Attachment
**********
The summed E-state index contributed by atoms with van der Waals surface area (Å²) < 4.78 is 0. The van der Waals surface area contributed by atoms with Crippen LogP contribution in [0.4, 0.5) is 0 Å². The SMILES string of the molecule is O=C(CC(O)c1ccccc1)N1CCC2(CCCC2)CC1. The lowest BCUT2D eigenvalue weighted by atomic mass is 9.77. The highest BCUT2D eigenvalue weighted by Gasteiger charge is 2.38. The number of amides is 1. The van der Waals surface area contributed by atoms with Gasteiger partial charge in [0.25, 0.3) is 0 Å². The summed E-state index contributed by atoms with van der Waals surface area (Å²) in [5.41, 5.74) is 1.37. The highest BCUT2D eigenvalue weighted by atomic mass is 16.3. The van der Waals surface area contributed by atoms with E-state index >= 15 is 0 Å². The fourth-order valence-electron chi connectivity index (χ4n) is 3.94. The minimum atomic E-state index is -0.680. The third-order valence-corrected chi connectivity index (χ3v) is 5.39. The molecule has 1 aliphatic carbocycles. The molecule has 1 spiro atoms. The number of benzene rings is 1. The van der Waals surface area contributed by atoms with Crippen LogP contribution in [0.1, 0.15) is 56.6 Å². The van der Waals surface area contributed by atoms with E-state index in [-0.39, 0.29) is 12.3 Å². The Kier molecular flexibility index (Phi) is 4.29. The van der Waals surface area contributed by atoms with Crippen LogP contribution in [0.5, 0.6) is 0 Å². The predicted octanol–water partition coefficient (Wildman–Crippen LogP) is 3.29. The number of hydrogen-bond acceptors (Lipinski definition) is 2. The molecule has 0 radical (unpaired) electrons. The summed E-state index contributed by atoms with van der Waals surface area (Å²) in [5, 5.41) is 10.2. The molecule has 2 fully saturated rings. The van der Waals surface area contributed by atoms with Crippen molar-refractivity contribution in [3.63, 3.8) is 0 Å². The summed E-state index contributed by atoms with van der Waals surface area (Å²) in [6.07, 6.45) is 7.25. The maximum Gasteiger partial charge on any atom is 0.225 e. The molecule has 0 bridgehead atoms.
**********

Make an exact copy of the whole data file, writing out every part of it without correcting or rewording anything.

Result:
The summed E-state index contributed by atoms with van der Waals surface area (Å²) < 4.78 is 0. The van der Waals surface area contributed by atoms with Crippen LogP contribution in [0.4, 0.5) is 0 Å². The SMILES string of the molecule is O=C(CC(O)c1ccccc1)N1CCC2(CCCC2)CC1. The lowest BCUT2D eigenvalue weighted by atomic mass is 9.77. The highest BCUT2D eigenvalue weighted by Gasteiger charge is 2.38. The number of amides is 1. The van der Waals surface area contributed by atoms with Gasteiger partial charge in [0.25, 0.3) is 0 Å². The summed E-state index contributed by atoms with van der Waals surface area (Å²) in [5.41, 5.74) is 1.37. The highest BCUT2D eigenvalue weighted by atomic mass is 16.3. The van der Waals surface area contributed by atoms with E-state index >= 15 is 0 Å². The fourth-order valence-electron chi connectivity index (χ4n) is 3.94. The minimum atomic E-state index is -0.680. The third-order valence-corrected chi connectivity index (χ3v) is 5.39. The molecule has 1 aliphatic carbocycles. The molecule has 1 spiro atoms. The number of benzene rings is 1. The van der Waals surface area contributed by atoms with Crippen LogP contribution in [0.1, 0.15) is 56.6 Å². The van der Waals surface area contributed by atoms with E-state index in [-0.39, 0.29) is 12.3 Å². The Kier molecular flexibility index (Phi) is 4.29. The van der Waals surface area contributed by atoms with Crippen LogP contribution in [0.5, 0.6) is 0 Å². The predicted octanol–water partition coefficient (Wildman–Crippen LogP) is 3.29. The number of hydrogen-bond acceptors (Lipinski definition) is 2. The molecule has 0 radical (unpaired) electrons. The summed E-state index contributed by atoms with van der Waals surface area (Å²) in [5, 5.41) is 10.2. The molecule has 2 fully saturated rings. The van der Waals surface area contributed by atoms with Crippen molar-refractivity contribution in [3.63, 3.8) is 0 Å². The summed E-state index contributed by atoms with van der Waals surface area (Å²) in [6.07, 6.45) is 7.25. The maximum Gasteiger partial charge on any atom is 0.225 e. The molecule has 0 bridgehead atoms.